Learning about the atmosphere, climate, and earth sciences is critical for students, yet these topics are often complex and challenging to teach. Below are links to five different earth science subject groups that relate to the Global Monitoring Division’s research and mission. Within each subject group educators can easily access background information about the topics, student handouts, and classroom activities that can be incorporated into lesson plans. Information and activities are geared toward grades 7-12. Teachers should feel free to modify the activities to meet the needs of their students.
The Atmospheric Radiation Measurement (ARM) Climate Research Facility is a multi-laboratory, U. S. Department of Energy (DOE) scientific user facility, and a key contributor to national and international research efforts related to global climate change.
ARM data are currently collected from three atmospheric observatoriesâ€”Southern Great Plains, North Slope of Alaska, and Eastern North Atlanticâ€”which represent the broad range of climate conditions around the world, as well as from the three ARM mobile facilities and ARM aerial facilities.
At CIRES, a partnership of NOAA and CU Boulder, hundreds of environmental scientists work to understand the dynamic Earth system, including people’s relationship with the planet.
Science in Service to Society
At CIRES, the Cooperative Institute for Research In Environmental Sciences, more than 800 environmental scientists work to understand the dynamic Earth system, including peopleâ€™s relationship with the planet. CIRES is a partnership of NOAA and the University of Colorado Boulder, and our areas of expertise include weather and climate, changes at Earthâ€™s poles, air quality and atmospheric chemistry, water resources, and solid Earth sciences. Our vision is to be instrumental in ensuring a sustainable future environment by advancing scientific and societal understanding of the Earth system.
To conduct innovative research that advances our understanding of the global, regional, and local environments and the human relationship with those environments, for the benefit of society.
ESRL’s Global Monitoring Division conducts sustained observations and research related to global distributions, trends, sources and sinks of atmospheric constituents that are capable of forcing change in the climate of the Earth. This research will advance climate projections and provide scientific policy-relevant, decision support information to enhance society’s ability to plan and respond.
Our stories explore cultural, social and environmental issues with a humanistic lens. Aligned to National and Common Core standards, our lesson plans, available in both English or Spanish, offer an interdisciplinary approach to learning and facilitates the development of active, critical thinking.
Tara expeditions organizes voyages to study and understand the impact of climate change and the ecological crisis facing the world’s oceans.
Tara’s scientific expeditions study three main research themes: ocean and mankind, ocean and biodiversity, and ocean and climate. Learn more here.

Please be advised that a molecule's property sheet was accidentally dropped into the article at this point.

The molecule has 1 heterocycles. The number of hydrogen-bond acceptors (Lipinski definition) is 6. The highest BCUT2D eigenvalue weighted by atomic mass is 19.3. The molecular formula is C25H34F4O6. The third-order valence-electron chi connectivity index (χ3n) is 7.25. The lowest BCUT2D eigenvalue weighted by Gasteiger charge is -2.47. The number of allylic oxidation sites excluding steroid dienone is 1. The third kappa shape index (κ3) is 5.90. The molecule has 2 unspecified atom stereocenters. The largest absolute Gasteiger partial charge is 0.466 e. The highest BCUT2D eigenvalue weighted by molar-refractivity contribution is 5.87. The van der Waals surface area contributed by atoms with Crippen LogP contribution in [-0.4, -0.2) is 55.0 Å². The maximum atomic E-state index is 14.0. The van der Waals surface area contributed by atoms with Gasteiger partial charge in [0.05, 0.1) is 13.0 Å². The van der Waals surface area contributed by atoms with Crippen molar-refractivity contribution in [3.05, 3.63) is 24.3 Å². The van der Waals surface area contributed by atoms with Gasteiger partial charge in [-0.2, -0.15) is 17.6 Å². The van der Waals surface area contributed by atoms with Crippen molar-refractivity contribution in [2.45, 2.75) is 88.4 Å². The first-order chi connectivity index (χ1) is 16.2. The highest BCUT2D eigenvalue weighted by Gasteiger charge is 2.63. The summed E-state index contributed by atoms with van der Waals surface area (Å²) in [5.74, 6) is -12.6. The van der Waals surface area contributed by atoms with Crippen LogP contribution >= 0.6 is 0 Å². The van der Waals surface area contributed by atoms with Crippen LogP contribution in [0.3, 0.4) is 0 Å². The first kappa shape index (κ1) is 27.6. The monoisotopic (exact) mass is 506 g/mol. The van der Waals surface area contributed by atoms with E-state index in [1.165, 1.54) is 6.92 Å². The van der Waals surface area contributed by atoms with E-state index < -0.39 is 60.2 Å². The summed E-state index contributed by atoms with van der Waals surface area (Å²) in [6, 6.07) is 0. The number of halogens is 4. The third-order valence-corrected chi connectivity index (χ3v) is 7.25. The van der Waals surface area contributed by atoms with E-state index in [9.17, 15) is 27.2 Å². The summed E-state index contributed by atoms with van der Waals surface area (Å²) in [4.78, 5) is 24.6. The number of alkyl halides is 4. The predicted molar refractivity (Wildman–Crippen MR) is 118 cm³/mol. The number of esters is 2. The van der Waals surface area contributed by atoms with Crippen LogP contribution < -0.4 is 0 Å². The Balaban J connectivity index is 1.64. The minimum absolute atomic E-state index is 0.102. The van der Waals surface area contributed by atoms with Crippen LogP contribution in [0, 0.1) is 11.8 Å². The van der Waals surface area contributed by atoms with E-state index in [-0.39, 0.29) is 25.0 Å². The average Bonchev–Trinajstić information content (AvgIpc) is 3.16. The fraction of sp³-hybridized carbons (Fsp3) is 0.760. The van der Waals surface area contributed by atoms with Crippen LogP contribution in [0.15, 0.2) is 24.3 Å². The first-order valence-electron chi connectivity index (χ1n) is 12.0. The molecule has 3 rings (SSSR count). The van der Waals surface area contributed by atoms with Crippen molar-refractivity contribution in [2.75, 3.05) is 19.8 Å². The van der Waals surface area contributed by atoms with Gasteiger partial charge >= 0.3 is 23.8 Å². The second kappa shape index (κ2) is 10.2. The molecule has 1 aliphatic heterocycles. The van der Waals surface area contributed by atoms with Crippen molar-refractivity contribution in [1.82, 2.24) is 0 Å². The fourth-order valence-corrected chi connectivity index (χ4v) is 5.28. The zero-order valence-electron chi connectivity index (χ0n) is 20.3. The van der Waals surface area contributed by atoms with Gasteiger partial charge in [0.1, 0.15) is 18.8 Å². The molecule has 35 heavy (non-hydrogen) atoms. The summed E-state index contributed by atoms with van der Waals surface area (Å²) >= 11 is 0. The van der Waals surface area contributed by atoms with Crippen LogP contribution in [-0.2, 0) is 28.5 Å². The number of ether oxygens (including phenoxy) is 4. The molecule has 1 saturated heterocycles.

The Arctic region is changing rapidly, in ways that could dramatically affect peopleâ€™s lives and ecosystems. Climate change is a major concern, but rapid economic development and social transformation could also make significant impacts.
Some changes may be gradual, but there may also be large and sudden shifts. For those charged with managing natural resources and public policy in the region, it is crucial to identify potential thresholds to prepare effectively for an uncertain future.
The Arctic Resilience Report is a science-based assessment that aims to better understand the integrated impacts of change in the Arctic. Its goals are to:
â€¢ Identify the potential for shocks and large shifts in ecosystems services that affect human well-being in the Arctic.
â€¢ Analyze how different drivers of change interact in ways that affect the ability of ecosystems and human populations to withstand shocks, adapt or transform.
â€¢ Evaluate strategies for governments and communities to adapt.
The Arctic Resilience Report is led by the Stockholm Environment Institute and the Stockholm Resilience Centre and engages experts from across the Arctic.
Electric cars tend to produce less carbon pollution than gas-powered onesâ€”but just how much less? Enter your ZIP code below to see how different types of vehicles stack up in your area. Entering a make, model, and year will narrow results to a specific EV model.
Different fuels emit different amounts of carbon dioxide (CO2) in relation to the energy they produce when burned. To analyze emissions across fuels, compare the amount of CO2 emitted per unit of energy output or heat content.
The UHSLC serves multiple roles in support of real-time oceanographic operations as well as climate and oceanographic research. The UHSLC collaborates with agencies within host countries to install and maintain a global network of tide gauge stations that range in utility from tsunami warning to global sea level rise. The growing UHSLC network consists of more than 80 stations. The data are routinely processed, analyzed, and distributed at varying levels of temporal resolution and quality control that fill multiple end-user needs.
UHSLC datasets are used for assimilation into operational numerical models, the calibration of satellite altimeter data, the production of oceanographic products, and research on various time-scales from decadal climate fluctuations to short-term extreme events. UHSLC real-time data contribute to the Pacific Tsunami Warning Center and other operational warning agencies. Over the years the UHSLC has participated in national and international research programs including NORPAX, TOGA, WOCE, GODAE and CLIVAR.